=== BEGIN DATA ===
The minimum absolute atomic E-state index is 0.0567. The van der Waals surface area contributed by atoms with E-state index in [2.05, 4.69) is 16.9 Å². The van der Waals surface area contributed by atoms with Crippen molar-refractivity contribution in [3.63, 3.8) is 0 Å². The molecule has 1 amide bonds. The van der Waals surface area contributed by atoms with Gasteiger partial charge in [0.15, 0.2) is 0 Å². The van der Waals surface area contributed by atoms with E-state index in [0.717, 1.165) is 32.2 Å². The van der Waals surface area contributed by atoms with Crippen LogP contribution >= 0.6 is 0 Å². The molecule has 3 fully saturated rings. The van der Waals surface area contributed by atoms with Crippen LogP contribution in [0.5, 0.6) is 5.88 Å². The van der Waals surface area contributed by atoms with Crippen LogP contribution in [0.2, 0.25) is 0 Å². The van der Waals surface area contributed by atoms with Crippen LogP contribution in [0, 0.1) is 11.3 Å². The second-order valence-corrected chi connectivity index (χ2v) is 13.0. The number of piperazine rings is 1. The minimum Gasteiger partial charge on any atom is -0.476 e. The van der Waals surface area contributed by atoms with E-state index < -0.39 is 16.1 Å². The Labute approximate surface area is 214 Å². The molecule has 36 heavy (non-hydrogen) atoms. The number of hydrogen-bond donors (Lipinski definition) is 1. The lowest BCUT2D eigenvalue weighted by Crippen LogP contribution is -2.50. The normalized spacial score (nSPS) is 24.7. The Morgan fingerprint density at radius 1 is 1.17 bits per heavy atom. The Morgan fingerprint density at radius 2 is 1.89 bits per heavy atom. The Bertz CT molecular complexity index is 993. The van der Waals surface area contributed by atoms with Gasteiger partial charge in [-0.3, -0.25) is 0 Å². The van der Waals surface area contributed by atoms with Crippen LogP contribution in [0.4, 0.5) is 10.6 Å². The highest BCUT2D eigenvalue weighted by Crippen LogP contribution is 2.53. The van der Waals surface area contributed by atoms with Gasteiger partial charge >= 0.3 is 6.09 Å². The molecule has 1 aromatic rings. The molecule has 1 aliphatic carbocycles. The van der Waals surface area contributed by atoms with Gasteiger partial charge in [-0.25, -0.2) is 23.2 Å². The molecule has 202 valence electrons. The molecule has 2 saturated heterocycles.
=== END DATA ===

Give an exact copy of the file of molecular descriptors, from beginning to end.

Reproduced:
The minimum absolute atomic E-state index is 0.0567. The van der Waals surface area contributed by atoms with E-state index in [2.05, 4.69) is 16.9 Å². The van der Waals surface area contributed by atoms with Crippen molar-refractivity contribution in [3.63, 3.8) is 0 Å². The molecule has 1 amide bonds. The van der Waals surface area contributed by atoms with Gasteiger partial charge in [0.15, 0.2) is 0 Å². The van der Waals surface area contributed by atoms with E-state index in [0.717, 1.165) is 32.2 Å². The van der Waals surface area contributed by atoms with Crippen LogP contribution >= 0.6 is 0 Å². The molecule has 3 fully saturated rings. The van der Waals surface area contributed by atoms with Crippen LogP contribution in [0.5, 0.6) is 5.88 Å². The van der Waals surface area contributed by atoms with Crippen LogP contribution in [0.2, 0.25) is 0 Å². The van der Waals surface area contributed by atoms with Crippen LogP contribution in [0, 0.1) is 11.3 Å². The second-order valence-corrected chi connectivity index (χ2v) is 13.0. The number of piperazine rings is 1. The minimum Gasteiger partial charge on any atom is -0.476 e. The van der Waals surface area contributed by atoms with E-state index < -0.39 is 16.1 Å². The Labute approximate surface area is 214 Å². The molecule has 36 heavy (non-hydrogen) atoms. The number of hydrogen-bond donors (Lipinski definition) is 1. The lowest BCUT2D eigenvalue weighted by Crippen LogP contribution is -2.50. The normalized spacial score (nSPS) is 24.7. The Morgan fingerprint density at radius 1 is 1.17 bits per heavy atom. The Morgan fingerprint density at radius 2 is 1.89 bits per heavy atom. The Bertz CT molecular complexity index is 993. The van der Waals surface area contributed by atoms with Gasteiger partial charge in [-0.3, -0.25) is 0 Å². The van der Waals surface area contributed by atoms with Crippen LogP contribution in [0.4, 0.5) is 10.6 Å². The highest BCUT2D eigenvalue weighted by Crippen LogP contribution is 2.53. The van der Waals surface area contributed by atoms with Gasteiger partial charge >= 0.3 is 6.09 Å². The molecule has 1 aromatic rings. The molecule has 1 aliphatic carbocycles. The van der Waals surface area contributed by atoms with Gasteiger partial charge in [-0.25, -0.2) is 23.2 Å². The molecule has 202 valence electrons. The molecule has 2 saturated heterocycles.